The unique note was "probably the result of some very bored or creative employee" at the U.S. Bureau of Engraving and Printing.

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In the summer of 2004, a college student from Ohio went to an ATM, entered his PIN, and got a few bills out of the machine. Before he pocketed them, he noticed that one of the $20s had a Del Monte banana sticker on the front of it, just to the right of Andrew Jackson's head. Not only was the sticker firmly attached to the $20, but it was also overprinted with the serial number and the official seal of the U.S. Treasury. 

The student realized that he had a unique collectible—and one that was probably worth more than its face value—so he put it on eBay. The "Del Monte Note," as it's now known, sold for around $10,000 bucks to a collector in Arizona. Two years later, the Banana Bill sold to a different collector who paid $25,300 for it. Last month, Heritage Auctions, a Dallas, Texas, auction house announced that it would be putting the famed $20 up for sale again and, as of this writing, the high bidder is willing to pay $67,000 (or $81,000 including the 20 percent buyer's premium) so that he or she can have a $20 that, uh, has a banana sticker on it.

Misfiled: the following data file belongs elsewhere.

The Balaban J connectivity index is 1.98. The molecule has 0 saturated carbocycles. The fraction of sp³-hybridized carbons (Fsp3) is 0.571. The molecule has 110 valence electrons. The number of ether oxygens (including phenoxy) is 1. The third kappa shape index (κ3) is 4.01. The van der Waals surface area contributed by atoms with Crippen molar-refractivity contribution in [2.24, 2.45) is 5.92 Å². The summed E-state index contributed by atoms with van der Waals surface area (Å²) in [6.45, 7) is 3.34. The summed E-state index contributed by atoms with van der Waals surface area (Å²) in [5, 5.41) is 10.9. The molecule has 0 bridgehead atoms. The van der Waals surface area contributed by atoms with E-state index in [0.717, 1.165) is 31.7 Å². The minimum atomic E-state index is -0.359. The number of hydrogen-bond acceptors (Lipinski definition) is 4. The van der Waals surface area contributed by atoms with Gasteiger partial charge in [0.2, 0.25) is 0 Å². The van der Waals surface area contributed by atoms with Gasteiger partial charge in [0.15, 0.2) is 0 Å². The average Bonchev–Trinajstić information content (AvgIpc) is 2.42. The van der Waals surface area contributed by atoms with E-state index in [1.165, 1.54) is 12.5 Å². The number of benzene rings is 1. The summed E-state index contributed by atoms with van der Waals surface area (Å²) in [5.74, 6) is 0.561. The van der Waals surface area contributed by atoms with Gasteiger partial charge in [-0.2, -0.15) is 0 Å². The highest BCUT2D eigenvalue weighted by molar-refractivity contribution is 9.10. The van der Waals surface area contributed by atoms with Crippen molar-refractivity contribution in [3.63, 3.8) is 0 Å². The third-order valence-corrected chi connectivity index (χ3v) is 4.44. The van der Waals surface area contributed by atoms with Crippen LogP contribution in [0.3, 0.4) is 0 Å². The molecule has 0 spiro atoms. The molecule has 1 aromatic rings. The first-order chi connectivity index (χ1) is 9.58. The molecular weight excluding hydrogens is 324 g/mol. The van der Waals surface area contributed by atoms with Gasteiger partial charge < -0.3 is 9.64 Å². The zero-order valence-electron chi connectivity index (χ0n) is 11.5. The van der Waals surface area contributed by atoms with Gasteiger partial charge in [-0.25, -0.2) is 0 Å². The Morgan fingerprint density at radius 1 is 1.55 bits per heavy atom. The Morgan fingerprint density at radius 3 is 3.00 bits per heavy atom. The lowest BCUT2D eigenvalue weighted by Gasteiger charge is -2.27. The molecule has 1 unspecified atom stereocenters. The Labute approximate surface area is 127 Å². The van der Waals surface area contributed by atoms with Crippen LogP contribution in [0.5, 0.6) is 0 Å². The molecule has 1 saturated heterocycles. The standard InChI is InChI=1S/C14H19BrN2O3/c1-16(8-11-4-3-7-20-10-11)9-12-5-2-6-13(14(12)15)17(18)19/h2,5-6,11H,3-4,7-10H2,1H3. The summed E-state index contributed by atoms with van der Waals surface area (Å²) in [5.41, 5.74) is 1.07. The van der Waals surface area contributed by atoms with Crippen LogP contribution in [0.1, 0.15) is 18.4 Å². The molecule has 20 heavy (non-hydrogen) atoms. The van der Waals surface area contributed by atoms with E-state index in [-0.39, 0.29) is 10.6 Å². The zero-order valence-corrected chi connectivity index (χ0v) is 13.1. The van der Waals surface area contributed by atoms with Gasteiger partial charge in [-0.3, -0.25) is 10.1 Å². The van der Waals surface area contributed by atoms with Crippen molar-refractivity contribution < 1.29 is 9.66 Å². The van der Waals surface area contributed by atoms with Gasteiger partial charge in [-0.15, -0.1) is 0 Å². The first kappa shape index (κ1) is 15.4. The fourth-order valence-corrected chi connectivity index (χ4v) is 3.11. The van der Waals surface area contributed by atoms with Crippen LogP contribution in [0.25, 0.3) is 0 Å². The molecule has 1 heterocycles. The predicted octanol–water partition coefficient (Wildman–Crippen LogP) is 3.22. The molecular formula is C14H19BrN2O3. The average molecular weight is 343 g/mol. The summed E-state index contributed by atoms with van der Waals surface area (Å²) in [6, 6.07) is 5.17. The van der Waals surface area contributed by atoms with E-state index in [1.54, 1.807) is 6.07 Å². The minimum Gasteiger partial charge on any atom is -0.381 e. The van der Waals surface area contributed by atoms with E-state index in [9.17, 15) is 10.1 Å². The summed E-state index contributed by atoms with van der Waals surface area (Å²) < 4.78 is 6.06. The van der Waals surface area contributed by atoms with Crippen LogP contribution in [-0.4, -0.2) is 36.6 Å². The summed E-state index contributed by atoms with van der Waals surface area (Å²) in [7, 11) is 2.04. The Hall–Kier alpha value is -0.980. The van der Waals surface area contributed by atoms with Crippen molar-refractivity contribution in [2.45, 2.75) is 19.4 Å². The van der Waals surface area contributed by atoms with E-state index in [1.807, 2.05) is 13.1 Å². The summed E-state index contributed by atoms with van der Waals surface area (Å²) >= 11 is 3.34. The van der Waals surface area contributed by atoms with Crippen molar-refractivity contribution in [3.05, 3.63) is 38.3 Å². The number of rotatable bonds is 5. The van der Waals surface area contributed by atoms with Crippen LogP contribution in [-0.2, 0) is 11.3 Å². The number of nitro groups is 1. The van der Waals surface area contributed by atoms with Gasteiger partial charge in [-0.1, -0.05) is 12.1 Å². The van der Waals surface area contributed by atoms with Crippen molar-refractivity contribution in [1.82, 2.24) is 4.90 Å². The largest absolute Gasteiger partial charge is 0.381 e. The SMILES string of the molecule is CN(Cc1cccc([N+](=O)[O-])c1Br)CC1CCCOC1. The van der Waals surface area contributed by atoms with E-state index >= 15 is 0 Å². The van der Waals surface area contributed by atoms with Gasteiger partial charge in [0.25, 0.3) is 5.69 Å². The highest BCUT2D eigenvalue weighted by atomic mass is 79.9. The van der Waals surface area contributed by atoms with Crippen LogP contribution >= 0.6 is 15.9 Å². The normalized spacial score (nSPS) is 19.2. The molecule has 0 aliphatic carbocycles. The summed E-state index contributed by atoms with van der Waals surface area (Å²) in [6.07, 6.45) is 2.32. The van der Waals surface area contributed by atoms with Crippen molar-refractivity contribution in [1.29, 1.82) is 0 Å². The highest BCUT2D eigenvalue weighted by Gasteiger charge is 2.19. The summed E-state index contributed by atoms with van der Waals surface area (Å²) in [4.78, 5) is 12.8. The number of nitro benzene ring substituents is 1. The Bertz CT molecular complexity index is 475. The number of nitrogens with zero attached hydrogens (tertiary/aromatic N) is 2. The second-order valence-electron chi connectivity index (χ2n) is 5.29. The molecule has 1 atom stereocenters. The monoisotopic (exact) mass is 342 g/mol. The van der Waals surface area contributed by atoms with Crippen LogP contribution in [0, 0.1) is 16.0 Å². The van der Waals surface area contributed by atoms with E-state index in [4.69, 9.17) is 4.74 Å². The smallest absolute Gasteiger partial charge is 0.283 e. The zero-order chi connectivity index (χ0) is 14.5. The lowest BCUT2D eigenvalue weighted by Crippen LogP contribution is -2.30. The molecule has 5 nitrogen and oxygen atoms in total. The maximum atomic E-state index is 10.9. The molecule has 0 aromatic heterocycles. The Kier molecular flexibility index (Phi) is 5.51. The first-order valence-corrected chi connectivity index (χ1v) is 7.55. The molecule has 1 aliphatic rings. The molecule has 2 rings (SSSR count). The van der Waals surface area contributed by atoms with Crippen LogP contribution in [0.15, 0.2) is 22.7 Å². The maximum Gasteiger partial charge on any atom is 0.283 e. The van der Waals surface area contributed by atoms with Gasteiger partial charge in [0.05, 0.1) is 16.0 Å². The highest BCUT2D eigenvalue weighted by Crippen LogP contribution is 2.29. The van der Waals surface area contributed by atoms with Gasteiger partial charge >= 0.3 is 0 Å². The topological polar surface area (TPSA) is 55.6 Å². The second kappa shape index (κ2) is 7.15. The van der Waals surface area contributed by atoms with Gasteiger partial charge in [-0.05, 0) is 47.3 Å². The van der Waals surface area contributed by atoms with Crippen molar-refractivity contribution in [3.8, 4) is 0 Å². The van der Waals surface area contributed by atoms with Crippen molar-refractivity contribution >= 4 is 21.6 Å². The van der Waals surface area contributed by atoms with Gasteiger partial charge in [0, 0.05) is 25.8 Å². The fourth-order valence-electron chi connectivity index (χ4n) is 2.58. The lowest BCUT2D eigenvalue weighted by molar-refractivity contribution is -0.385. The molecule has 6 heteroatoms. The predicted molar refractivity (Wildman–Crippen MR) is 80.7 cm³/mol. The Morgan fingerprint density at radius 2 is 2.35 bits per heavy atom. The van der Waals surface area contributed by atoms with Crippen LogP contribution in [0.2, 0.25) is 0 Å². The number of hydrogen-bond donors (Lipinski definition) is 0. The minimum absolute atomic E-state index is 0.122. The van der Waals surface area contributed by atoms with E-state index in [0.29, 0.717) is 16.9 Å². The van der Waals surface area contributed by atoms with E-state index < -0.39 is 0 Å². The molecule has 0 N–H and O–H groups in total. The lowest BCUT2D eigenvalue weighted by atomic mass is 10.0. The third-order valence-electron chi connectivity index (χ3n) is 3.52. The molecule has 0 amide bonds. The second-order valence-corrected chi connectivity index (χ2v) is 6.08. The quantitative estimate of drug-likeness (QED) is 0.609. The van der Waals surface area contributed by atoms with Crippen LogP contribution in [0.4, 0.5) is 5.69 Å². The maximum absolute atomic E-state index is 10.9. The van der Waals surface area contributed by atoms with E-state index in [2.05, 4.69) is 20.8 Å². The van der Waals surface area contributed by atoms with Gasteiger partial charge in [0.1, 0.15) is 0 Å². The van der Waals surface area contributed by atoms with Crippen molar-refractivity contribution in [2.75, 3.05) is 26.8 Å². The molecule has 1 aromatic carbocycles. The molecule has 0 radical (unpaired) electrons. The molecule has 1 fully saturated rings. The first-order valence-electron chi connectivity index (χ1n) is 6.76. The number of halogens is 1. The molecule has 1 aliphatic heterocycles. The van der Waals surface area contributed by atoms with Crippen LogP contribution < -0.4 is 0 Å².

Twenty dollar bill banana sticker
Credit: Courtesy of Heritage Auctions

"Most obstructions fall off shortly after printing, leaving behind a blank area of paper lacking the design, but errors with objects that 'stick' to the note and enter circulation are very rare," the item's description says. "When this note was printed at the Fort Worth Western Currency Facility, it went through the first and second printings normally before the Del Monte sticker found its way onto the surface. The sticker's placement is ideal, as it covers part of the second printing details and is overlaid by part of the Treasury Seal and the right serial number from the third printing." 

Heritage Auctions suggests that, due to the three-part printing process that paper currency goes through, the well-timed sticker placement was "probably the result of some very bored or creative [U.S. Bureau of Engraving and Printing] employee." (CoinWeek concurs, adding that there is a significant distance between the staff cafeteria and the note-printing area in the Western Currency Facility.) 

"Most of these errors in this class are not worth as much, but this one has just captured everybody's fascination," Dustin Johnston, the vice-president of currency at Heritage Auctions, told CBC News. "It's one of those in our industry that everybody knows about, Everybody would love to own. [It] made the cover of the latest book on banknote errors." 

We seriously hope that whoever peeled a sticker off a banana and pressed it onto a piece of U.S. currency has been paying attention. It's probably safe to assume that most people's lunchtime pranks don't end up in CoinWeek—or sell for upwards of $65,000.